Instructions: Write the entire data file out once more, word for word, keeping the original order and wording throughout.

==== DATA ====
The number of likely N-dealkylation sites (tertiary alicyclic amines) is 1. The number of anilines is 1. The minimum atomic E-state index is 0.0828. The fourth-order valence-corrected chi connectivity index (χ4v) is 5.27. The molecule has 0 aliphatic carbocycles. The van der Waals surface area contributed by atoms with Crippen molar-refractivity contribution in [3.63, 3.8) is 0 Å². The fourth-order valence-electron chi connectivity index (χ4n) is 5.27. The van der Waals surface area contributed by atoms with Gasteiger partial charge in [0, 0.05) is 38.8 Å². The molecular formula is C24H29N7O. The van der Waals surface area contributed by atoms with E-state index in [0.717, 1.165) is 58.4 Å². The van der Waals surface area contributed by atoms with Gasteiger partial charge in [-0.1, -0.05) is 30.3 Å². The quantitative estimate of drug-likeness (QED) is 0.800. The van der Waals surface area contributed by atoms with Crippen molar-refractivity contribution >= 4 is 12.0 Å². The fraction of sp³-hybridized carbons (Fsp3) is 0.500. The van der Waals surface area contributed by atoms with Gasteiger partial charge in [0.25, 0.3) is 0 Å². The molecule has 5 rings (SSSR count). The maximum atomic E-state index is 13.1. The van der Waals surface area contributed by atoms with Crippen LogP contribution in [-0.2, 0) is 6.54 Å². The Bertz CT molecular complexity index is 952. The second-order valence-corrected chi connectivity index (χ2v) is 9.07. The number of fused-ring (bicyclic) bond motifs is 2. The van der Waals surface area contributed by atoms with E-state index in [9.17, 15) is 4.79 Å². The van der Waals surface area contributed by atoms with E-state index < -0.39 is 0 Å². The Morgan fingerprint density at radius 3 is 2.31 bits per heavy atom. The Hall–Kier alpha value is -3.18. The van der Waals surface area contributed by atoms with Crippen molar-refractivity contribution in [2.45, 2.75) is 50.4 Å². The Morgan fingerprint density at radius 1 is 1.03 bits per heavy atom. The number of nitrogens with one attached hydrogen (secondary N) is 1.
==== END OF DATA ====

The number of likely N-dealkylation sites (tertiary alicyclic amines) is 1. The number of anilines is 1. The minimum atomic E-state index is 0.0828. The fourth-order valence-corrected chi connectivity index (χ4v) is 5.27. The molecule has 0 aliphatic carbocycles. The van der Waals surface area contributed by atoms with Crippen molar-refractivity contribution in [3.63, 3.8) is 0 Å². The fourth-order valence-electron chi connectivity index (χ4n) is 5.27. The van der Waals surface area contributed by atoms with Gasteiger partial charge in [0, 0.05) is 38.8 Å². The molecular formula is C24H29N7O. The van der Waals surface area contributed by atoms with E-state index in [0.717, 1.165) is 58.4 Å². The van der Waals surface area contributed by atoms with Gasteiger partial charge in [-0.1, -0.05) is 30.3 Å². The quantitative estimate of drug-likeness (QED) is 0.800. The van der Waals surface area contributed by atoms with Crippen molar-refractivity contribution >= 4 is 12.0 Å². The fraction of sp³-hybridized carbons (Fsp3) is 0.500. The van der Waals surface area contributed by atoms with Gasteiger partial charge in [0.25, 0.3) is 0 Å². The molecule has 5 rings (SSSR count). The maximum atomic E-state index is 13.1. The van der Waals surface area contributed by atoms with Crippen LogP contribution in [-0.2, 0) is 6.54 Å². The Bertz CT molecular complexity index is 952. The second-order valence-corrected chi connectivity index (χ2v) is 9.07. The number of fused-ring (bicyclic) bond motifs is 2. The van der Waals surface area contributed by atoms with E-state index in [9.17, 15) is 4.79 Å². The van der Waals surface area contributed by atoms with E-state index < -0.39 is 0 Å². The Morgan fingerprint density at radius 3 is 2.31 bits per heavy atom. The Hall–Kier alpha value is -3.18. The van der Waals surface area contributed by atoms with Crippen molar-refractivity contribution in [2.45, 2.75) is 50.4 Å². The Morgan fingerprint density at radius 1 is 1.03 bits per heavy atom. The number of nitrogens with one attached hydrogen (secondary N) is 1.